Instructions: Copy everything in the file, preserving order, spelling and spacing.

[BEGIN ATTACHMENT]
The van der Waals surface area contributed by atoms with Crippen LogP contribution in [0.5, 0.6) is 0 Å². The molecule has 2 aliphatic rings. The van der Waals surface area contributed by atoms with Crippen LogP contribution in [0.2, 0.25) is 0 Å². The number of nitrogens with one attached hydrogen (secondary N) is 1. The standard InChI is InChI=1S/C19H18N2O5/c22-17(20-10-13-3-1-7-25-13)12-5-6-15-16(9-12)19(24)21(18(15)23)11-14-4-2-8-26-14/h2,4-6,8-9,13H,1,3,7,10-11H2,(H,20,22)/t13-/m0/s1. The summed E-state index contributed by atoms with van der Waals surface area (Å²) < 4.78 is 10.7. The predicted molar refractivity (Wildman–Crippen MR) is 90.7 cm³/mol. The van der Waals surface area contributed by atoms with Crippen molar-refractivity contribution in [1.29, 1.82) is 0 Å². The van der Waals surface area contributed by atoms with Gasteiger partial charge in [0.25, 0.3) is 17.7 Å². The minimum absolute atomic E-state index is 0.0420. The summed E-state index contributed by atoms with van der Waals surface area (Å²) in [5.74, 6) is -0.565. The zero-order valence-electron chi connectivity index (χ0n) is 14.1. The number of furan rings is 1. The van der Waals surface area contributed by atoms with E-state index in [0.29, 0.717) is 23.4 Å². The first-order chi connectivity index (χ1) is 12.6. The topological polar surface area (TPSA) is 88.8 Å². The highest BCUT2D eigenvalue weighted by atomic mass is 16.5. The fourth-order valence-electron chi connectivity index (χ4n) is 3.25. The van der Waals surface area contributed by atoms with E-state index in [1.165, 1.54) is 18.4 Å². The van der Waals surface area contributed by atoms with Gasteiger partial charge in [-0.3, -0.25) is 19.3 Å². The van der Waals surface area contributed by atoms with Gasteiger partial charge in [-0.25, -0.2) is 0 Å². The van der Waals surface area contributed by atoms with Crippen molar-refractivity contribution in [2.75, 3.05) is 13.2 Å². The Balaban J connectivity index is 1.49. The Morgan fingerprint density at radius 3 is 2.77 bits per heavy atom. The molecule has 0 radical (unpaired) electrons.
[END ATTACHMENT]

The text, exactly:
The van der Waals surface area contributed by atoms with Crippen LogP contribution in [0.5, 0.6) is 0 Å². The molecule has 2 aliphatic rings. The van der Waals surface area contributed by atoms with Crippen LogP contribution in [0.2, 0.25) is 0 Å². The number of nitrogens with one attached hydrogen (secondary N) is 1. The standard InChI is InChI=1S/C19H18N2O5/c22-17(20-10-13-3-1-7-25-13)12-5-6-15-16(9-12)19(24)21(18(15)23)11-14-4-2-8-26-14/h2,4-6,8-9,13H,1,3,7,10-11H2,(H,20,22)/t13-/m0/s1. The summed E-state index contributed by atoms with van der Waals surface area (Å²) < 4.78 is 10.7. The predicted molar refractivity (Wildman–Crippen MR) is 90.7 cm³/mol. The van der Waals surface area contributed by atoms with Crippen molar-refractivity contribution in [1.29, 1.82) is 0 Å². The van der Waals surface area contributed by atoms with Gasteiger partial charge in [0.25, 0.3) is 17.7 Å². The minimum absolute atomic E-state index is 0.0420. The summed E-state index contributed by atoms with van der Waals surface area (Å²) in [5.74, 6) is -0.565. The zero-order valence-electron chi connectivity index (χ0n) is 14.1. The number of furan rings is 1. The van der Waals surface area contributed by atoms with E-state index in [0.29, 0.717) is 23.4 Å². The first-order chi connectivity index (χ1) is 12.6. The topological polar surface area (TPSA) is 88.8 Å². The highest BCUT2D eigenvalue weighted by atomic mass is 16.5. The fourth-order valence-electron chi connectivity index (χ4n) is 3.25. The van der Waals surface area contributed by atoms with E-state index in [1.165, 1.54) is 18.4 Å². The van der Waals surface area contributed by atoms with Gasteiger partial charge in [-0.3, -0.25) is 19.3 Å². The van der Waals surface area contributed by atoms with Gasteiger partial charge in [-0.25, -0.2) is 0 Å². The van der Waals surface area contributed by atoms with Crippen molar-refractivity contribution in [2.75, 3.05) is 13.2 Å². The Balaban J connectivity index is 1.49. The Morgan fingerprint density at radius 3 is 2.77 bits per heavy atom. The molecule has 0 radical (unpaired) electrons.